Voices from Europe & Central Asia
Syndicate content

May 2016

When a good neighborhood takes you back to your childhood

Victor Neagu's picture
Also available in: Русский
Roma kids, Hungary

There’s so much peace in Györgytelep. As you enter this neighborhood of Pécs, in Hungary, your eyes are immediately drawn to the horizon – where a gargantuan construction project leaves you marveling and pondering its purpose.

Voices of youth: Give me hope and I’ll succeed

Gilles Cols's picture
Also available in: Русский | Français
Tajikistan is the youngest and fastest growing country in the Europe and Central Asia region, with those under 25 years old making up around 55 percent of the population. So, young people filled with enthusiasm and ambition - just like anywhere in the world - really are Tajikistan’s greatest asset.

Young women, Tajikistan

Can Moldova have a viable pension system … if retirement age is increased?

Yuliya Smolyar's picture
Also available in: Русский | Română
Pensioner in Moldova

In my first blog on Moldova’s pension system, I discussed challenges and reform options. My second one focused on the incentives to contribute into that pension system. Now, in this third blog, I am going to discuss Moldova’s retirement age: why it is important to raise it ... and why it is equally challenging to do so.
 
To better understand the issues faced by public pension systems today, it is important to remember that they are generally pay-as-you-go schemes. This means that those who work today pay the pensions of those who are retired.
 
This particular system was first introduced in Germany back in the 19th century, when the workforce was growing – a very different situation from what we have today. Rapidly ageing societies, longer life expectancy at retirement, lower fertility and migration are all adding pressures on pension systems in many European countries, including Moldova.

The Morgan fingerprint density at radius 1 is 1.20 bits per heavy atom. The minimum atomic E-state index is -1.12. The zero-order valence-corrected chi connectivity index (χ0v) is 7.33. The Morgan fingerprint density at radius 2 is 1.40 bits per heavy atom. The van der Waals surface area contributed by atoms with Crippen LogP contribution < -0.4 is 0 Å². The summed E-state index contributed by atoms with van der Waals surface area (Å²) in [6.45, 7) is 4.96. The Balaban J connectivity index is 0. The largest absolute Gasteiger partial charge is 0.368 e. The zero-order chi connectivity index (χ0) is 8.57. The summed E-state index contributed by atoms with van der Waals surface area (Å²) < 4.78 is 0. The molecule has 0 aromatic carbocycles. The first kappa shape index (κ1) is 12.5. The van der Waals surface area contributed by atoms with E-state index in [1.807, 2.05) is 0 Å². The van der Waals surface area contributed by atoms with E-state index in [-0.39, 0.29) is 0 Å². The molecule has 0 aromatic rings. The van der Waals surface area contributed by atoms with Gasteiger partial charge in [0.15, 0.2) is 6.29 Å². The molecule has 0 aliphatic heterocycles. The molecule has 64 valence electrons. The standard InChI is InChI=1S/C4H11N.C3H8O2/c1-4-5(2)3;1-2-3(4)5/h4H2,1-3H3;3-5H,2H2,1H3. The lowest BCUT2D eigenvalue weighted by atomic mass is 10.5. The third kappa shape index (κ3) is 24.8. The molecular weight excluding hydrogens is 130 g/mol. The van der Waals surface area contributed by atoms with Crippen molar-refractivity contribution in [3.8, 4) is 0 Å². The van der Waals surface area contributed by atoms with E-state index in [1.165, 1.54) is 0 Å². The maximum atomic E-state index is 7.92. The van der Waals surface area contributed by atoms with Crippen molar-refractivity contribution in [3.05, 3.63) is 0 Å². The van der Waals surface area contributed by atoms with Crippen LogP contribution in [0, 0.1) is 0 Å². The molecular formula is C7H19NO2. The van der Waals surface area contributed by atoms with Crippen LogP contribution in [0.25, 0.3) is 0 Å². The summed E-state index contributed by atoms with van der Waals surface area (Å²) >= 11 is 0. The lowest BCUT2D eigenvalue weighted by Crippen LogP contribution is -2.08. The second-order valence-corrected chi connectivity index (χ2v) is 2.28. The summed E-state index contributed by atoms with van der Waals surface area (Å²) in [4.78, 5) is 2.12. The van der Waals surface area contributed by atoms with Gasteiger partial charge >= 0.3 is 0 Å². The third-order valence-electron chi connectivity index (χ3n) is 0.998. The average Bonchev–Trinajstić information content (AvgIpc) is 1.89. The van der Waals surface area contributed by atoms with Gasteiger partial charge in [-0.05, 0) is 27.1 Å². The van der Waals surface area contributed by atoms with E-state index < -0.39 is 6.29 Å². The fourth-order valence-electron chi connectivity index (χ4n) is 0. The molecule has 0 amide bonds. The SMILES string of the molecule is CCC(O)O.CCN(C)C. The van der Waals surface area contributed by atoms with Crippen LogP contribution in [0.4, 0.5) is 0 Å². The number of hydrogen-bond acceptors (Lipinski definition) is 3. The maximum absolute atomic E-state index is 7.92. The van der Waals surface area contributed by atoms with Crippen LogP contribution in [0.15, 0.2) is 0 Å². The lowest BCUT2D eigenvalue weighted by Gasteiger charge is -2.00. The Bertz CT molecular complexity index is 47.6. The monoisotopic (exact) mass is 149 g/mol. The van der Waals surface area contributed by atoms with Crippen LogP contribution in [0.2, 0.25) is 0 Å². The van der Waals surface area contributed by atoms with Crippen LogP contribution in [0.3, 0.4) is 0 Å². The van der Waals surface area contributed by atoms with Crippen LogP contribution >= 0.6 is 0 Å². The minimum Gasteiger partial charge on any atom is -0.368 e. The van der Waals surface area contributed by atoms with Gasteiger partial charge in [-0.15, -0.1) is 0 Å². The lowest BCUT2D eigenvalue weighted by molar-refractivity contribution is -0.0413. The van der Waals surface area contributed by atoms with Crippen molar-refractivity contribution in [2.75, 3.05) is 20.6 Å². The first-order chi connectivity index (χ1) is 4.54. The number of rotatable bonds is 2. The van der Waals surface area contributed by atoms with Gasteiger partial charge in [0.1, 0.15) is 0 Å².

Securing Serbia’s farming future

Bekzod Shamsiev's picture
A farmer in pepper greenhouse, Central Serbia.
Photo: Jutta Benzenberg/World Bank
As Serbia moves to join the European Union, smallholder farmers like Goran Matic are concerned about the challenges of integrating with a highly competitive market of half-a-billion consumers. He is not alone. Many farmers throughout southeastern Europe are asking whether family farms can compete with commercial farms and agribusiness conglomerates and whether “farming heritage" as we know it can survive.
 
There are no simple answers.
 
The opportunities and challenges of EU accession
When economies integrate with foreign markets, trading opportunities, consumer choices and knowledge and technology exchanges increase. However, openness also exerts pressures on industries – including farming – to improve productivity in order to remain in business. Serbia finds itself at this very juncture. The decision to join the European Union (EU) and integrate with the EU’s highly competitive single market of 500 million consumers has raised the stakes for its economy overall, but especially agriculture.

From forgotten Yugos to new engines of growth: Reviving the car industry in South East Europe

John Mackedon's picture
The former Yugoslavia was mainly known for its not-so-successful and cheap cars, primarily the Yugo. In its review of the 50 worst cars of all time, Time magazine referred to the Yugo GV as the “Mona Lisa of bad cars.”

Nevertheless, the car industry played an important role in the economic development of the socialist Yugoslavia, representing a big employer across all former Yugoslav republics. The onset of war in the early 1990s dealt a significant blow to the car industry there, with most the production facilities closing down by the end of that decade.

And then, in the early 2000s, car companies began opening new facilities in the immediate neighborhood (Hungary, Romania, Slovakia, Slovenia) and the region began producing world renowned brands such as Audi, Mercedes Benz, Renault, and Suzuki. This represented a new opportunity for manufacturers from the region to enter new supply chains - relying on skilled and experienced labor. On top of this, FIAT also opened a new factory in Serbia, further spurring demand for locally produced automotive parts.